The etiology of convulsions is highly complex. Previous studies have reported that subarachnoid hemorrhage can cause seizures, and that the pathogenesis of this condition may be related to direct or indirect chemical effects, all of which may reduce the onset threshold of seizures at different time points (9). In our present case, CT scans performed in the outpatient department were indicative of ventricular expansion. However, these findings were not apparent when the patient was scanned again following hospital admission. However, we did successfully identify intraventricular and subarachnoid hemorrhage. All three tubes of cerebrospinal fluid taken by lumber puncture were hemorrhagic, thus excluding puncture injury (suggestive of subarachnoid hemorrhage). Angiography of the entire spinal cord suggested that blood had leaked into the cerebrospinal fluid circulation in the subarachnoid space following the rupture and hemorrhage of an aneurysm, thus leading to an increase in cranial pressure. We suspect that the seizure was caused by the joint action of high intracranial pressure and stimulation by blood. Comparisons of multiple CT scans before and after clinical events were highly useful in supporting our clinical decisions. Following surgery, our patient experienced no further convulsions for the next 9 years of follow-up.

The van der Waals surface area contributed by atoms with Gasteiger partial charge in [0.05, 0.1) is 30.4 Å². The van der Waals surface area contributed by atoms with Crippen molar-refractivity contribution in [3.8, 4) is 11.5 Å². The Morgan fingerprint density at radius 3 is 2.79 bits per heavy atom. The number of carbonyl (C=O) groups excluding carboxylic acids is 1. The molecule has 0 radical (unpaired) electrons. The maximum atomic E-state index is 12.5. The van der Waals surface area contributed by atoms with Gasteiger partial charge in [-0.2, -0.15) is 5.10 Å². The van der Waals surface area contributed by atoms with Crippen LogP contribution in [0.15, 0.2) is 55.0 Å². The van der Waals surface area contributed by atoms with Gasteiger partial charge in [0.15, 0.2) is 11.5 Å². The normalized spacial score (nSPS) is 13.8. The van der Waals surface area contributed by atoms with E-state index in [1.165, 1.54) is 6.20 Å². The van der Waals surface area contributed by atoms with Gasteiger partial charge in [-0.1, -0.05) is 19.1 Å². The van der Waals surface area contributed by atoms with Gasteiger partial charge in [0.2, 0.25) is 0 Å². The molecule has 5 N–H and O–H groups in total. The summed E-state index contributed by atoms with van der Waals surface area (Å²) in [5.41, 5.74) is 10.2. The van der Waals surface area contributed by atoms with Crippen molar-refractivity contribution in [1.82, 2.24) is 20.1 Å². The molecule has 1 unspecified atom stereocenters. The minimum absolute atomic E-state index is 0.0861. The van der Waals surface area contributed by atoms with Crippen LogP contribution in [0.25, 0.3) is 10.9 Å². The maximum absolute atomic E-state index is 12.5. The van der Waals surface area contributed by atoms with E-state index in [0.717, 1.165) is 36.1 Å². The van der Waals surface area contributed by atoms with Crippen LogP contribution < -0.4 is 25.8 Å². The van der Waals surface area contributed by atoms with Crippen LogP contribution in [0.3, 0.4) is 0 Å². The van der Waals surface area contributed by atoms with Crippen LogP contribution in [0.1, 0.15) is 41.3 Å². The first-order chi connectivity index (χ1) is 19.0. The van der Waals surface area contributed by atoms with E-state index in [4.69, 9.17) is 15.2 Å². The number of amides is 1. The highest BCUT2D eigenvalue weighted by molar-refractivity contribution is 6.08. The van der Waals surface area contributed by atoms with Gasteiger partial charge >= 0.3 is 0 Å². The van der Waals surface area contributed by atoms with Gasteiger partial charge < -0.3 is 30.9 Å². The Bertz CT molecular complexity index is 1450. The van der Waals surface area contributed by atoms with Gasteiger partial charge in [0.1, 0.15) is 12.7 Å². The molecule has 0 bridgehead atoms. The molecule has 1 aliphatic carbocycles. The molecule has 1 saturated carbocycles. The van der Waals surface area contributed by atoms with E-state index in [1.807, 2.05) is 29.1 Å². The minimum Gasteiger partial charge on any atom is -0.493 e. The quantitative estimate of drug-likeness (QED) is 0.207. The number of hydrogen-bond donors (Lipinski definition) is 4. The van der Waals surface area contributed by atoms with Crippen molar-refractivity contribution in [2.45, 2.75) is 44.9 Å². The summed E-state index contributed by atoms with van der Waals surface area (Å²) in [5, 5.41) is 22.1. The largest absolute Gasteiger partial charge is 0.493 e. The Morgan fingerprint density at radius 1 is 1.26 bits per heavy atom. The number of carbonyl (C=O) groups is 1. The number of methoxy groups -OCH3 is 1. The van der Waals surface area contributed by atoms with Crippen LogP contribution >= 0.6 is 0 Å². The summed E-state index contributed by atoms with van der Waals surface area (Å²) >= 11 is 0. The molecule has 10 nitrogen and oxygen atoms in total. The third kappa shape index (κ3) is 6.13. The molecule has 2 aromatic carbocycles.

Herein, we reported a case of Cobb syndrome that was associated with clinical symptoms that have not been previously described. The main symptoms experienced by our patient were subcutaneous hemangioma and headache accompanied by epileptic seizures. Our findings therefore provide further enrichment regarding the clinical phenotype of Cobb syndrome. We recommend that clinicians should consider the possibility of Cobb syndrome in patients who experience subcutaneous or cutaneous hemangioma and headache accompanied by epilepsy, even in the absence of sensory disturbance or paralysis. In such cases, angiography of the entire spine is particularly important.
Data Availability Statement
All datasets generated for this study are included in the article/supplementary material.
The studies involving human participants were reviewed and approved by Ethics Committee of First Medical Center of PLA General Hospital, China. Written informed consent to participate in this study was provided by the participants' legal guardian/next of kin. Written informed consent was obtained from the individual(s), and minor(s)' legal guardian/next of kin, for the publication of any potentially identifiable images or data included in this article.